The Private Academic Library Network of Indiana (PALNI) recently joined the Open Textbook Network (OTN) in order to further its initiatives for affordable education and student success across the state. OTN maintains the Open Textbook Library, and is well known for helping organizations to advance the use of open textbooks and practices on their campuses. They’ve had great success with their initiative: OTN members have saved their students over 8.5 million dollars!
To kick things off, PALNI’s selected system leaders will attend the OTN Summer Institute this July for a week of intensive training. They’ll be trained to bring expertise, mentorship, and best practices back to PALNI, and specifically learn how to facilitate workshops to engage faculty. Through this model, system and campus leaders alike will encourage the adoption of open and affordable resources in the classroom, and in doing so maximize student success.
PALNI’s Affordable Education Initiatives Task Force, as a result of their exploratory efforts, recommended membership in OTN as the first step in PALNI’s program strategy in this area. The program, recently christened PALSave: PALNI Affordable Learning, includes many elements with which other consortia have experienced success, such as outreach, project facilitation, and assessment.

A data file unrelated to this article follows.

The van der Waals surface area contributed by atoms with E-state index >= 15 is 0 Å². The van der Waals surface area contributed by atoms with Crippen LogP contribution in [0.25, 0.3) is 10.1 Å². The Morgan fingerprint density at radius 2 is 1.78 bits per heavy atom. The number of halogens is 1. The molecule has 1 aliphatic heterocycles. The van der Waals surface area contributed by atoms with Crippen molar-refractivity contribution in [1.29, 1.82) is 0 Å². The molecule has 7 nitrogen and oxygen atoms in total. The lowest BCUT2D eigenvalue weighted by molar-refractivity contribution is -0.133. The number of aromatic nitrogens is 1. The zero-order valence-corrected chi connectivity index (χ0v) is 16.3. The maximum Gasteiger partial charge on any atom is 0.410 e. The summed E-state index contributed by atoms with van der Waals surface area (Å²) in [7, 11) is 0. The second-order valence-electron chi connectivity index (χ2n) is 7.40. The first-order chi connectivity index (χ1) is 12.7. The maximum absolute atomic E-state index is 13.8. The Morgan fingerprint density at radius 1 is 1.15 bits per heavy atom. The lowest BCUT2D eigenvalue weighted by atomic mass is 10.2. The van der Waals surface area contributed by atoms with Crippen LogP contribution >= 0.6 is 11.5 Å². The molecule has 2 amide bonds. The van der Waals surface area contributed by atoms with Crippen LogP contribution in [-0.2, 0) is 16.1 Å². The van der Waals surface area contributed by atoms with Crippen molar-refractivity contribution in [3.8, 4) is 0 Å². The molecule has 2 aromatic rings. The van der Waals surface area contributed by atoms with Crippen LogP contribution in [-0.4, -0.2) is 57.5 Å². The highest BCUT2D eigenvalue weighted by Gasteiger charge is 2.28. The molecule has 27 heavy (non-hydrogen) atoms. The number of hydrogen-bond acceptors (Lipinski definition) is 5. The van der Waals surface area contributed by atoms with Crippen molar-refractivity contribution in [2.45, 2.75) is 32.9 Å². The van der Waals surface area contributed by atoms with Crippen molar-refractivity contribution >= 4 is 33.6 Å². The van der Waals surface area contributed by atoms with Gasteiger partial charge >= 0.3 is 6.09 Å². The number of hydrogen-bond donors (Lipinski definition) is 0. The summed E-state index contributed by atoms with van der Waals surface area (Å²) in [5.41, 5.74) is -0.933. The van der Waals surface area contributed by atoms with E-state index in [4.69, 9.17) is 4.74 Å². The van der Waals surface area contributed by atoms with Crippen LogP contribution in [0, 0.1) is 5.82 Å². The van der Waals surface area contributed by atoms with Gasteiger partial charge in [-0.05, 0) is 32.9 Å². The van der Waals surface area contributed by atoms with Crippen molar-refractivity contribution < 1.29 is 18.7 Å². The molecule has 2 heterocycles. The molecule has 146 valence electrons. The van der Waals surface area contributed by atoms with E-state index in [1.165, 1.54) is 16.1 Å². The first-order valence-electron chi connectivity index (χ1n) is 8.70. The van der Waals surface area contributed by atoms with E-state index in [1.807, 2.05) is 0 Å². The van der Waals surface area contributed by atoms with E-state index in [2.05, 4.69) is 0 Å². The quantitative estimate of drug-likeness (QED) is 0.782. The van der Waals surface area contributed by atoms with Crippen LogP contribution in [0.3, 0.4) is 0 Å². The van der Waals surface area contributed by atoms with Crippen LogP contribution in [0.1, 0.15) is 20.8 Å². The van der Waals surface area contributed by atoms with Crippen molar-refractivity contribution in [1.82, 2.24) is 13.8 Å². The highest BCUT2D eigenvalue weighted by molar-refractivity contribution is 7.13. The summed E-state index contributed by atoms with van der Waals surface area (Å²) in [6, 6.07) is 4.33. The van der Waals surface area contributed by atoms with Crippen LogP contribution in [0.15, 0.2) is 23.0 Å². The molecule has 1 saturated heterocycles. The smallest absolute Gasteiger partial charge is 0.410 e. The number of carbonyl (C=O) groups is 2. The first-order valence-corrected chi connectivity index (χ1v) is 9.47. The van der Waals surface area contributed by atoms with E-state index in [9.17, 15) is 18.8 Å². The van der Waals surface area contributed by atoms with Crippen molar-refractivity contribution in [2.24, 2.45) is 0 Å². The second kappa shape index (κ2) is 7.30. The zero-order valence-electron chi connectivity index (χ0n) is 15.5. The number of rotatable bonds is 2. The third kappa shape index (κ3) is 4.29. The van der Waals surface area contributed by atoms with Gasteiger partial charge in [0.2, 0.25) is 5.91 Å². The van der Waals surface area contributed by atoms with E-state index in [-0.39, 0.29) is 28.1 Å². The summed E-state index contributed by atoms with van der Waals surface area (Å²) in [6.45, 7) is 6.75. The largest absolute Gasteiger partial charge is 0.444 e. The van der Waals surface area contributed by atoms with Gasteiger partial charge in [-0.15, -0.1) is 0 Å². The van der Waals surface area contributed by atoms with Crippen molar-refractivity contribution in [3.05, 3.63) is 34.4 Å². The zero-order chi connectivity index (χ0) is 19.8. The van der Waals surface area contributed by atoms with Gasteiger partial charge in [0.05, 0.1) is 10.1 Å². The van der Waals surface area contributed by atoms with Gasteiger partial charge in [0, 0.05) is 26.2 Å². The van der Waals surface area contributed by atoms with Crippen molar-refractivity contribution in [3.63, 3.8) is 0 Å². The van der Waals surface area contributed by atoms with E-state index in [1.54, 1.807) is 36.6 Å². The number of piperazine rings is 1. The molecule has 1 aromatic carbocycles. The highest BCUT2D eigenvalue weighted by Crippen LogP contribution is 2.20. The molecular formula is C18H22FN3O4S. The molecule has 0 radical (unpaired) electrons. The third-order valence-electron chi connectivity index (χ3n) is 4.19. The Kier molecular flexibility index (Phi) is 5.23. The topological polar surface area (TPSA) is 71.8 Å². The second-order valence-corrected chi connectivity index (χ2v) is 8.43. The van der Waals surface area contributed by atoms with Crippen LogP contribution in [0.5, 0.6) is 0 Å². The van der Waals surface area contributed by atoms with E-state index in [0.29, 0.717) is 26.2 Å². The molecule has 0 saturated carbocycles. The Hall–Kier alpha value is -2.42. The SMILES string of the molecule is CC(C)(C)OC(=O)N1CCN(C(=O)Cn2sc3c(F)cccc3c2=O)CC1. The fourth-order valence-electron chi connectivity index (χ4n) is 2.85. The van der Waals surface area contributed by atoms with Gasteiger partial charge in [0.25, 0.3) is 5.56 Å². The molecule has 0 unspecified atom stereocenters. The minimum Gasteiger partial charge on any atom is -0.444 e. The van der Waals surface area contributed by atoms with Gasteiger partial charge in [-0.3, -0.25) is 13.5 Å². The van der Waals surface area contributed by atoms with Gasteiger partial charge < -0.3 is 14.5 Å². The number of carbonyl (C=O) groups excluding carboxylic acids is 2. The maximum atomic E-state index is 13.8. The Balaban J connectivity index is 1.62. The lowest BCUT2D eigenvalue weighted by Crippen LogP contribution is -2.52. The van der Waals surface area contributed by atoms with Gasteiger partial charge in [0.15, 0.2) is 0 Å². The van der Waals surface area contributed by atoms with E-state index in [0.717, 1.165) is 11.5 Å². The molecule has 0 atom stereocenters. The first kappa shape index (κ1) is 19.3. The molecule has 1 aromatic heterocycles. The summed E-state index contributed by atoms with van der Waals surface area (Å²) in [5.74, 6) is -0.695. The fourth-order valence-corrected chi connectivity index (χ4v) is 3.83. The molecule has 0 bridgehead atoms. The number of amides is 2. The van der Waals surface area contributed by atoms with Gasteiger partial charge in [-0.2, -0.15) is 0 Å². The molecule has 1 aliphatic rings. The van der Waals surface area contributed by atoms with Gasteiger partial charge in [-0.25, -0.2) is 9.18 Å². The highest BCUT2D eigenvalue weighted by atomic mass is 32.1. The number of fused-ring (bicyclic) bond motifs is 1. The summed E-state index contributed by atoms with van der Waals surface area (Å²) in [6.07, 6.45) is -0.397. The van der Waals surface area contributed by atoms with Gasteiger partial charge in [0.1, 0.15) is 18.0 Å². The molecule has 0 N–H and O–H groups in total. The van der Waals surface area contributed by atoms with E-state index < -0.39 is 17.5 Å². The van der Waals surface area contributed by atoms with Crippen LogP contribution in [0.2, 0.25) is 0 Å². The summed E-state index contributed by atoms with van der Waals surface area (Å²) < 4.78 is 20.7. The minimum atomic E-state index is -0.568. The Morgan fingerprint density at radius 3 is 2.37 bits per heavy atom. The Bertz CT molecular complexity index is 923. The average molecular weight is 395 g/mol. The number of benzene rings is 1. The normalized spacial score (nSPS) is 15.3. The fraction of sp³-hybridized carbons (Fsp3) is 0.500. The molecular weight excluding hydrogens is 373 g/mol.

As part of PALNI, supported institutions will enjoy affiliate status in OTN, have access to a trained team to educate faculty on benefits of Open Educational Resources (OER), and help redesigning courses via the PALSave team, at no additional cost. Additionally, OTN staff will be coming to Indiana this fall to facilitate an Open Textbook Workshop (date to be announced).
For more information about PALSave: PALNI Affordable Learning or PALNI’s membership in OTN, contact PALNI Scholarly Communications Director Amanda Hurford (firstname.lastname@example.org).
Source: PALNI Joins the Open Textbook Network – PALSave: PALNI Affordable Learning
The Private Academic Library Network of Indiana (PALNI) seeks applicants for four System Leaders for its PALSave: PALNI Affordable Learning program. The PALSave team will work across PALNI in support of open and affordable learning.